Dr. Pearson and Dr. Marr stress that the PMAI instrument and the book aren’t to be used to “trump” others in an attitude of one-upmanship, nor is it to be used to fix others. Indeed, they explain that the best authority on your life—including preferred archetypal patterns—is YOU.
 
What Story Are You Living? also serves as a comprehensive workbook, inviting readers to examine their childhood memories, favorite myths and fairytales, troubling times and satisfying/fulfilling times. By fleshing out memories and perspective spanning our entire life, we can then ascertain the overall plot of our current life stories—including pitfalls and strengths. 
 
The Pearson-Marr Archetype Indicator and this book can help you:
 
• Discover the archetypal patterns and themes that are unconsciously influencing your life
 
• Replace unproductive life patterns by awakening unrealized potential
 
• Discover hidden strengths, motivational triggers and new career directions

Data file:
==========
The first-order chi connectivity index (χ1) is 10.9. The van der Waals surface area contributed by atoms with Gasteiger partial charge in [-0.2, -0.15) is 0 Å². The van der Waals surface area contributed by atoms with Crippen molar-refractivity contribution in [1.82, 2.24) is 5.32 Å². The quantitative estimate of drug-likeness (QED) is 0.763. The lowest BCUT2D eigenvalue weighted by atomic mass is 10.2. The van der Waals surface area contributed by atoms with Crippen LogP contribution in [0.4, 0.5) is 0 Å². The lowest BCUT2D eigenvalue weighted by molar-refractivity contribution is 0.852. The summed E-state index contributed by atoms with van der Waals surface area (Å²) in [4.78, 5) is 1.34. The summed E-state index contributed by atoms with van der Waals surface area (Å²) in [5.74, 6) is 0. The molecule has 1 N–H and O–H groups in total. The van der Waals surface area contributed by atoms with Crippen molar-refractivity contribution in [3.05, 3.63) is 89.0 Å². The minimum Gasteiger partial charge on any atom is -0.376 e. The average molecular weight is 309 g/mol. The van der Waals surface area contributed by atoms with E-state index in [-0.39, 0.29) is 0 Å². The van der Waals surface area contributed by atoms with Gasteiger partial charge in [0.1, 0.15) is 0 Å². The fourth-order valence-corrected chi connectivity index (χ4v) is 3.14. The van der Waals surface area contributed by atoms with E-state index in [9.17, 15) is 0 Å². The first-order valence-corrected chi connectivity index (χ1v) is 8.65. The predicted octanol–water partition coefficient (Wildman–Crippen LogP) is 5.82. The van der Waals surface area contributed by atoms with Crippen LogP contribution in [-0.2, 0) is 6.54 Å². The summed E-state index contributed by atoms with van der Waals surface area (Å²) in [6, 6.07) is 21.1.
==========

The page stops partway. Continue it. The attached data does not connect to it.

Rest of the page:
• Improve personal and workplace relationships
 
For years now, I’ve been a student of archetypal theories. However, some authors, like Caroline Myss, seem to over-complicate the topic by hair-splitting and over-specification. I’ve seen individuals debate Detective versus Scholar versus Librarian versus Truth Seeker—when, to me, they seemed to be expressions of the same unifying archetype. And, in What Story Are You Living?, the authors explain that all of these patterns fall under the Sage archetype.
 
I appreciated the engaging style of this book, as well as the immensely pragmatic approach of the authors. The intricacies offered for each archetypal pattern was utterly uncanny, making it quite easy to spot the main patterns of my family and myself! My main archetypal patterns at present are Sage (28), Creator (28), Magician (26) and Warrior (25), and these patterns do indeed comprise the “myths” that I live by.